So, instead of coming home and just crashing in front of the TV, I started playing basketball with Ben and Matt. We play chess, sometimes outside and we ride our bikes. We have Nerf gun battles, play soccer and plan our next adventures. Sure there are times when I need to just crash a bit when I come home and there are nights when we don’t do anything, but we have packed so much into this summer, it is unbelievable. I am determined to make the most of it.

In light of the news from this week, “Carpe Diem” seems to be an overly appropriate phrase right now. Making the most of each and every day and night (a quick internet search turned up the phrase Carpe Noctem, which might be more appropriate for my thoughts here, but there seems to be a connection to vampires with that) really makes the days brighter. Everyone knows that working sucks, but I won’t let it define me.

I am a father first…a Papa, and by seizing these summer nights, I am letting that define me. I will not let this summer pass me by…”Aestate Apprehendite”!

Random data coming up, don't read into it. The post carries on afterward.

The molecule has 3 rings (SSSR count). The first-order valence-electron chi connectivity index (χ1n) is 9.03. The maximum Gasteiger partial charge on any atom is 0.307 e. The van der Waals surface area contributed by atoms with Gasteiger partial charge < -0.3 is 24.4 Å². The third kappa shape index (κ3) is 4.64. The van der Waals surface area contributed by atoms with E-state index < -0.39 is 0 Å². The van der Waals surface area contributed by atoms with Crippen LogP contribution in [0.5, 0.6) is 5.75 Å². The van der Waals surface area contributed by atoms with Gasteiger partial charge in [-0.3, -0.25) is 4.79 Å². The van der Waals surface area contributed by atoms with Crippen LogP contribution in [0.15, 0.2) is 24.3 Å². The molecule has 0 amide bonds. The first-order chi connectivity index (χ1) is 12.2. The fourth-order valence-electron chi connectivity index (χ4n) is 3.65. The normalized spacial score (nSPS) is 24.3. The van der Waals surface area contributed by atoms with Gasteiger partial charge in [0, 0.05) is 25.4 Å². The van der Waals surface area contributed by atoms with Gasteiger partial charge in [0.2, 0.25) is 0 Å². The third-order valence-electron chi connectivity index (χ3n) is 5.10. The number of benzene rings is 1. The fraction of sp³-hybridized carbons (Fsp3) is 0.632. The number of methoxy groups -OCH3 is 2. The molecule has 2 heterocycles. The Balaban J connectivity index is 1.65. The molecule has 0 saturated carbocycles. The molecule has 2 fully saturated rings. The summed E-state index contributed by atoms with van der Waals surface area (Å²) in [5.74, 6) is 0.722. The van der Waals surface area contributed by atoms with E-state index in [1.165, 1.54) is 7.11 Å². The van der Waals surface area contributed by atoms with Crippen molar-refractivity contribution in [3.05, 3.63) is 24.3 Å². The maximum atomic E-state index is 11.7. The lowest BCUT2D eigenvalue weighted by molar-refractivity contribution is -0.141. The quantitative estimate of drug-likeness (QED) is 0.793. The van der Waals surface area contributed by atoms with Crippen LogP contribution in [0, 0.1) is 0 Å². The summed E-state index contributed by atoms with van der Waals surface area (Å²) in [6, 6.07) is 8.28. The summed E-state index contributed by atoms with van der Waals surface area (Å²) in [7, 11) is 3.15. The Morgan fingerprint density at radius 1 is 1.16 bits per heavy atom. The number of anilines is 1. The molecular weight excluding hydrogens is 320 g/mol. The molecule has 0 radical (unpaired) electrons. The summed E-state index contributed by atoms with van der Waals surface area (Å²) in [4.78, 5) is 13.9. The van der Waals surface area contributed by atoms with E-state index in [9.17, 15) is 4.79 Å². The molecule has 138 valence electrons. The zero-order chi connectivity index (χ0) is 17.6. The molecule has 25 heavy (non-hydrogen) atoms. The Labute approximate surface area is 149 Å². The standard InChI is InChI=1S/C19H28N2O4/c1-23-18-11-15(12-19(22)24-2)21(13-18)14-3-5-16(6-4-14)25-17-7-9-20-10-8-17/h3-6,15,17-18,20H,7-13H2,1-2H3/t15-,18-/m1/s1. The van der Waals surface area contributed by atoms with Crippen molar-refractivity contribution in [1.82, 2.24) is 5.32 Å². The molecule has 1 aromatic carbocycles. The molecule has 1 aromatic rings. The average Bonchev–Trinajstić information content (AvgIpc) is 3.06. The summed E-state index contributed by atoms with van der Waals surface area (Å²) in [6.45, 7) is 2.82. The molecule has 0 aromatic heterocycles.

A Million Different Ways

August 12, 2014 Leave a comment

benYou think you have a good sense of it going in, or at least what the changes will be. You know that life is going to change. You know about the late nights and the lack of sleep and the slowly dwindling bank account and the rooms that fill up quickly with weird stuff are all known warnings. But really, nothing…absolutely nothing…can warn you about what becoming a parent really means.

And then the child comes along and all that happens…and then all the things start to happen that nobody warns you about. That wave of joy that washes over you when you see their faces in the morning. The music that is their laughter as it fills a house. The conversations between two brothers. The imaginations, the playful scheming, the off the wall comments. The jokes without punchlines that are still funnier because of the source. The analysis that comes with trying something new. The million different ways that they can make life better. The way they can cheer you up just by watching them do just about anything.

Nine years ago today, Benjamin was born and my life changed forever.  It hasn’t always been easy, but the happiness he and Matthew bring me every single day cannot be measured.  The day Ben was born was the day my life changed for the better forever.

Meet Our New Mortal Enemy